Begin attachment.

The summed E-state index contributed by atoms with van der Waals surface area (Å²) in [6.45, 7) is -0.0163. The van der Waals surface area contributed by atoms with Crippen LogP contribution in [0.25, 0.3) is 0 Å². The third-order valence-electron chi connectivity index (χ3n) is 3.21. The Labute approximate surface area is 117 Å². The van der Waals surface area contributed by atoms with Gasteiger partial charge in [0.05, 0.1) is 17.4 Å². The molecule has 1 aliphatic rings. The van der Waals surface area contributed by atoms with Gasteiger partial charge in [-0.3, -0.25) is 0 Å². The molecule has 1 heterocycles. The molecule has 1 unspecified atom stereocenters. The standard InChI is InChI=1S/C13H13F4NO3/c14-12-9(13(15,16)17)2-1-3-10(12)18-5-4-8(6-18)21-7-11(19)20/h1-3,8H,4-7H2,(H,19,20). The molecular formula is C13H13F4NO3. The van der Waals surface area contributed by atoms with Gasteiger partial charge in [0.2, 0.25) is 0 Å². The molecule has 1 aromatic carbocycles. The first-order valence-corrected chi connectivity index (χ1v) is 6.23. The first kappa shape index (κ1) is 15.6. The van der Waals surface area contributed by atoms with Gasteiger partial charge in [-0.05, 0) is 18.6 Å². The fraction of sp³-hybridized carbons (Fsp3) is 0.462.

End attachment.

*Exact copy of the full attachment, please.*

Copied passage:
The summed E-state index contributed by atoms with van der Waals surface area (Å²) in [6.45, 7) is -0.0163. The van der Waals surface area contributed by atoms with Crippen LogP contribution in [0.25, 0.3) is 0 Å². The third-order valence-electron chi connectivity index (χ3n) is 3.21. The Labute approximate surface area is 117 Å². The van der Waals surface area contributed by atoms with Gasteiger partial charge in [0.05, 0.1) is 17.4 Å². The molecule has 1 aliphatic rings. The van der Waals surface area contributed by atoms with Gasteiger partial charge in [-0.3, -0.25) is 0 Å². The molecule has 1 heterocycles. The molecule has 1 unspecified atom stereocenters. The standard InChI is InChI=1S/C13H13F4NO3/c14-12-9(13(15,16)17)2-1-3-10(12)18-5-4-8(6-18)21-7-11(19)20/h1-3,8H,4-7H2,(H,19,20). The molecular formula is C13H13F4NO3. The van der Waals surface area contributed by atoms with Gasteiger partial charge in [0.2, 0.25) is 0 Å². The molecule has 1 aromatic carbocycles. The first-order valence-corrected chi connectivity index (χ1v) is 6.23. The first kappa shape index (κ1) is 15.6. The van der Waals surface area contributed by atoms with Gasteiger partial charge in [-0.05, 0) is 18.6 Å². The fraction of sp³-hybridized carbons (Fsp3) is 0.462.